Ok, this would throw me out of balance at 20, but now I know that what can go wrong goes wrong. That only project associated with SVN already – I had to deselect to let Eclipse understand what I want. Strictly speaking there is some logic in eliminating that menu item, but as a user I think otherwise. So now we are SVN ready after all!

I updated the project (not using other perspective), no information whether it did something or not – IDEA shows you updated files without getting into your way. Should have used synchronize, I know…

Oh, and it’s lunch time, perfect – I really need a break.

Quick Diff

This one is for free with IDEA, with Eclipse we have to turn it on. It’s that thing showing you changes in a sidebar (or gutter).

Windows/Preferences, filter for “quick” and there you see it under General/Editors/Text Editors. Well it says enabled, but you want to check Show differences in overview ruler too. In my case I want to change colours to IDEA-ish yellow/green/red. (Who came with these Sun/enterprise violetish colours for everything in Eclipse?) What to use as reference source? Well, with IDEA there is no sense for “version on disk” option. I chose SVN Working Copy Base in hope it does what I think it does (shows my actual outgoing changes that are to be committed).

Outgoing changes contain unmanaged files!

Ah yeah, I recall something like this. This is the most stupid aspect of SVN integration – it does not respect how SVN work. After seeing my outgoing changes in Team Synchronizing perspective (probably my least favourite and most confusing one for me) I was really afraid to click on Team/Commit… But as the three dots indicate, there is one more dialog before any damage is done – and only managed files are checked by default. So commit looks good, but disrespect of outgoing changes to the SVN underlying principles is terrible. Eclipse users will tell you to add files to ignore, but that is just workaround – you can then see in the repository all the files people needed to ignore for the sake of stupid team synchronization. Just don’t auto-add unmanaged files, show some respect!

Eclipse Code Style options

With quick diff ready I can finally start tuning my formatter. There are some good news and some bad news. Well, these are no news actually, nothing has changed since 2011. Code Style in IDEA is something you can set up for many languages in IDEA. It also includes imports. In Eclipse when you filter for “format” in Preferences you see Formatter under Java/Code Style and more options for XML/XML Files/Editor. These are completely separated parts and you cannot save them as one bunch. For Imports you have Java/Code Style/Organize Imports.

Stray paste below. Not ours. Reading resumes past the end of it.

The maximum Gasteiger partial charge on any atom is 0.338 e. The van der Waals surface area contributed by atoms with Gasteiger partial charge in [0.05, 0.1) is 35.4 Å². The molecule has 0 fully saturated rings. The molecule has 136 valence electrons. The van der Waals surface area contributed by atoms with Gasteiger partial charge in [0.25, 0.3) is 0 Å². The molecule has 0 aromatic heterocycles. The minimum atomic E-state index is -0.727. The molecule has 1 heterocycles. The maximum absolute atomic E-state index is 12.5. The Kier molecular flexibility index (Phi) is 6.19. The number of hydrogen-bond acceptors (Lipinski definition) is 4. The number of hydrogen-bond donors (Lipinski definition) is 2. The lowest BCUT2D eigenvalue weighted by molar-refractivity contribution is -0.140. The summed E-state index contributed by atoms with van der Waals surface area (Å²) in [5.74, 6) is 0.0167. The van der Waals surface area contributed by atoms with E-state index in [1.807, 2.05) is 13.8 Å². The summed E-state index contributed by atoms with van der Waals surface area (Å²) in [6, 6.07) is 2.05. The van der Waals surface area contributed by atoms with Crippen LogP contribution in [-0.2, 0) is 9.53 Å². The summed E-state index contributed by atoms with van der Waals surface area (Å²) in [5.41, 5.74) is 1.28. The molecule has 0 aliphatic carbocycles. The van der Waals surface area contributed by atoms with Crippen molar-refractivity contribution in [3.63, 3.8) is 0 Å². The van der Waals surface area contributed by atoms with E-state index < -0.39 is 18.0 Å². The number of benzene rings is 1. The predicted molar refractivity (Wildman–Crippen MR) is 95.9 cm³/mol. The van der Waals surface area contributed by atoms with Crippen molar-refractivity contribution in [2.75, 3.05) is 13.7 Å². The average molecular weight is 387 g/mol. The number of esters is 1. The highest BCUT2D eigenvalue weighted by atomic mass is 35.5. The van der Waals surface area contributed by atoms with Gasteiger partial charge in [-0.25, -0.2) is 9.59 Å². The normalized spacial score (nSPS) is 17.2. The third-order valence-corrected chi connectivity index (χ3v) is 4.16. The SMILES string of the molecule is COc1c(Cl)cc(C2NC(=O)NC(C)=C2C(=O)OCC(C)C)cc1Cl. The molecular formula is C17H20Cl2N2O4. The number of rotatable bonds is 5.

In my case it doesn’t make sense to use project specific settings. What I change now will become workspace specific, which is OK with me – but only because I don’t want to use Eclipse for any other projects with different settings (that would probably either kill me or I’d have to put them into separate workspaces).

And then we have Java/Code Style/Clean Up configuration (this is what Source/) and Java/Editor/Save Actions to configure and put into project(s) as well. Plenty of stuff you need to take care of separately.

Line wrapping and joining

One of the most important thing we do with our code in terms of readability is line wrapping – and one thing I expect from any formatter is an option that respects my line breaks. Eclipse offers “Never join lines” on Line Wrapping and Comment tab. It seems you have to combine them with “Wrap where necessary” option for most options on Line Wrapping tab, but it still does not allow you to split line arbitrarily – it joins the lines back on reformat, to be precise.

Sometimes I want to say “wrap it HERE” and keep it that way. In IDEA I can wrap before = in assignment or after – and it respects it. I don’t know about any specific line-break/wrapping option for this specific case. Eclipse respects the wrap after, but not the one before – it re-joins the lines in the latter case. Sure I don’t mind, I prefer the break after = as well. But obviously, Eclipse will not respect my line breaks that much as IDEA.